If the Browns want to trade Watson, he will have to waive the no-trade clause in his contract and sign a new destination, as he did when he left Houston. Either way, negotiating a deal will be difficult, as many teams would be hesitant to take his salary, and most clubs have solidified their quarterbacks in the draft and in free agency.
Releasing Watson outright without a substantial profit would be unlikely because Cleveland went to great lengths to get him and because the Browns don’t have a long-term succession plan.
The team has released its former player Baker Mayfield from its off-season program as the front office is trying to trade him and the current understudy, journeyman Jacoby Brisset, is not being considered as a multi-year player. According to Bill Polian, a former general manager of the Buffalo Bills and Indianapolis Colts who was inducted into the Pro Football Hall of Fame in 2015, the best way forward for the Browns is to wait for the NFL’s final decision.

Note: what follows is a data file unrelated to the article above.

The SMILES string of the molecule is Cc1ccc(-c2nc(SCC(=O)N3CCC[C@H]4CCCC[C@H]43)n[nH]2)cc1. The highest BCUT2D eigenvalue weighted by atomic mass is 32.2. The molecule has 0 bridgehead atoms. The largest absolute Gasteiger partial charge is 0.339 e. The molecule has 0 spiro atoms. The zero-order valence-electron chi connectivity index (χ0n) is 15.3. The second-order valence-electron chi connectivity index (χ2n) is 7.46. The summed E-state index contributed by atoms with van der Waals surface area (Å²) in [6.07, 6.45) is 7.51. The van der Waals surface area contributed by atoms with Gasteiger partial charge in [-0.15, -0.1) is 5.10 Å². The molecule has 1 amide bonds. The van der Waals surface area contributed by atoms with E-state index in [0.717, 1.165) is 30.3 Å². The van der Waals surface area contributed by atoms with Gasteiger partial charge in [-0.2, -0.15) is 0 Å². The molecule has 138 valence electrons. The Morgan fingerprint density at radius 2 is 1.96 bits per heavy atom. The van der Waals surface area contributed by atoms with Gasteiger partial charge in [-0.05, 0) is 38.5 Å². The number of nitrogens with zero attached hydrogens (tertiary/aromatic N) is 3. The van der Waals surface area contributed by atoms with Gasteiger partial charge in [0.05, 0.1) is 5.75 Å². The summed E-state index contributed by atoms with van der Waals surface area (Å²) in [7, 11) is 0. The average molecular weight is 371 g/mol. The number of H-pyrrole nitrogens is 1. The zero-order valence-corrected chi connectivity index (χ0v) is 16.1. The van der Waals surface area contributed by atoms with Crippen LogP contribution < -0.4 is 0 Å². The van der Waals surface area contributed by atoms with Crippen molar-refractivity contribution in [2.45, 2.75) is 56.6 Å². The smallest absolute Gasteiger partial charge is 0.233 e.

“They have no choice,” Polian said. “The facts are what they are.”
At an NFL meeting in Atlanta in May, Commissioner Roger Goodell said the investigation into the league’s personal conduct was “nearing an end” and that the process would soon be turned over to a disciplinary inspector. The NFL can punish Watson, regardless of the outcome of the lawsuits against him, if it deems that he violated the league’s policy on personal conduct.
How did Brown’s fans react?
The Browns fans, who have been denied championship satisfaction since 1964, are unhappy, if not close to mutiny.
“It’s just disgusting,” said Robin Lochner, 51, a lifelong Browns fan.
Lochner, who runs the women’s group Cleveland Browns on Facebook, said the allegations against Watson have made it much harder for her to become a fan. “You punch your female fans in the face; this is what it looks like,” she said.